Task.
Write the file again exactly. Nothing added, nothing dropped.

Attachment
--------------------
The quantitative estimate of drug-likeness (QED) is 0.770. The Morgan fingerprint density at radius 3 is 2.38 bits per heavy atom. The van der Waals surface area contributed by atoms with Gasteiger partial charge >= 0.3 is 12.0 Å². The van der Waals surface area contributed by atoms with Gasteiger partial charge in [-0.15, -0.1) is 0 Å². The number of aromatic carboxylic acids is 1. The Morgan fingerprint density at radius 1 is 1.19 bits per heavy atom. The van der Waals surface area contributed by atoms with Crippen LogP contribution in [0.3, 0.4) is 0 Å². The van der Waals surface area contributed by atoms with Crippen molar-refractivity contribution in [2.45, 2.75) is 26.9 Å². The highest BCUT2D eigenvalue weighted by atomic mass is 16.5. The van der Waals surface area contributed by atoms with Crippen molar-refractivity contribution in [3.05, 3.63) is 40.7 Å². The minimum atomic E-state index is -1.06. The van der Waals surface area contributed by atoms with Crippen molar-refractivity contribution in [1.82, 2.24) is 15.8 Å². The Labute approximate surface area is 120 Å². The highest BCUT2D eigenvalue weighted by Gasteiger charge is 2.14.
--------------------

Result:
The quantitative estimate of drug-likeness (QED) is 0.770. The Morgan fingerprint density at radius 3 is 2.38 bits per heavy atom. The van der Waals surface area contributed by atoms with Gasteiger partial charge >= 0.3 is 12.0 Å². The van der Waals surface area contributed by atoms with Gasteiger partial charge in [-0.15, -0.1) is 0 Å². The number of aromatic carboxylic acids is 1. The Morgan fingerprint density at radius 1 is 1.19 bits per heavy atom. The van der Waals surface area contributed by atoms with Crippen LogP contribution in [0.3, 0.4) is 0 Å². The van der Waals surface area contributed by atoms with Crippen molar-refractivity contribution in [2.45, 2.75) is 26.9 Å². The highest BCUT2D eigenvalue weighted by atomic mass is 16.5. The van der Waals surface area contributed by atoms with Crippen molar-refractivity contribution in [3.05, 3.63) is 40.7 Å². The minimum atomic E-state index is -1.06. The van der Waals surface area contributed by atoms with Crippen molar-refractivity contribution in [1.82, 2.24) is 15.8 Å². The Labute approximate surface area is 120 Å². The highest BCUT2D eigenvalue weighted by Gasteiger charge is 2.14.